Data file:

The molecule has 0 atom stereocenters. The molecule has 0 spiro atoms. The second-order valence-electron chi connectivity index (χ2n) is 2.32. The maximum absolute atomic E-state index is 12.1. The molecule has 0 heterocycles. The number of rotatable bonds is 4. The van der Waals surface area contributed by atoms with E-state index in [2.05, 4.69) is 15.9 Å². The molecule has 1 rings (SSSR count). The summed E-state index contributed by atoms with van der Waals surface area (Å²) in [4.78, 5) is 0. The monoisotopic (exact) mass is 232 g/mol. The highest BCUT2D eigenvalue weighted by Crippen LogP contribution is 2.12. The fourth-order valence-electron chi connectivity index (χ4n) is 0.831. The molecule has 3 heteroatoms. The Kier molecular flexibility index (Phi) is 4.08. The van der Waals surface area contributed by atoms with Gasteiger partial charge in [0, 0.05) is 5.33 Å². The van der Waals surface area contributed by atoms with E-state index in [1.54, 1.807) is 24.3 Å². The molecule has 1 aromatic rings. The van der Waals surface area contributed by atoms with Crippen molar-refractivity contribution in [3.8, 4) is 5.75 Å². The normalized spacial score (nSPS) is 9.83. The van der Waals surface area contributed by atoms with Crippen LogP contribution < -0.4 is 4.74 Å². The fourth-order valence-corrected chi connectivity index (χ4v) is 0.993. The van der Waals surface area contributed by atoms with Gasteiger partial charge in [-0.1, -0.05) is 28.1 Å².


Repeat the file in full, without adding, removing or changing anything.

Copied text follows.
The molecule has 0 atom stereocenters. The molecule has 0 spiro atoms. The second-order valence-electron chi connectivity index (χ2n) is 2.32. The maximum absolute atomic E-state index is 12.1. The molecule has 0 heterocycles. The number of rotatable bonds is 4. The van der Waals surface area contributed by atoms with E-state index in [2.05, 4.69) is 15.9 Å². The molecule has 1 rings (SSSR count). The summed E-state index contributed by atoms with van der Waals surface area (Å²) in [4.78, 5) is 0. The monoisotopic (exact) mass is 232 g/mol. The highest BCUT2D eigenvalue weighted by Crippen LogP contribution is 2.12. The fourth-order valence-electron chi connectivity index (χ4n) is 0.831. The molecule has 3 heteroatoms. The Kier molecular flexibility index (Phi) is 4.08. The van der Waals surface area contributed by atoms with Gasteiger partial charge in [0, 0.05) is 5.33 Å². The van der Waals surface area contributed by atoms with E-state index in [1.54, 1.807) is 24.3 Å². The molecule has 1 aromatic rings. The van der Waals surface area contributed by atoms with Crippen molar-refractivity contribution in [3.8, 4) is 5.75 Å². The normalized spacial score (nSPS) is 9.83. The van der Waals surface area contributed by atoms with Crippen LogP contribution < -0.4 is 4.74 Å². The fourth-order valence-corrected chi connectivity index (χ4v) is 0.993. The van der Waals surface area contributed by atoms with Gasteiger partial charge in [-0.1, -0.05) is 28.1 Å².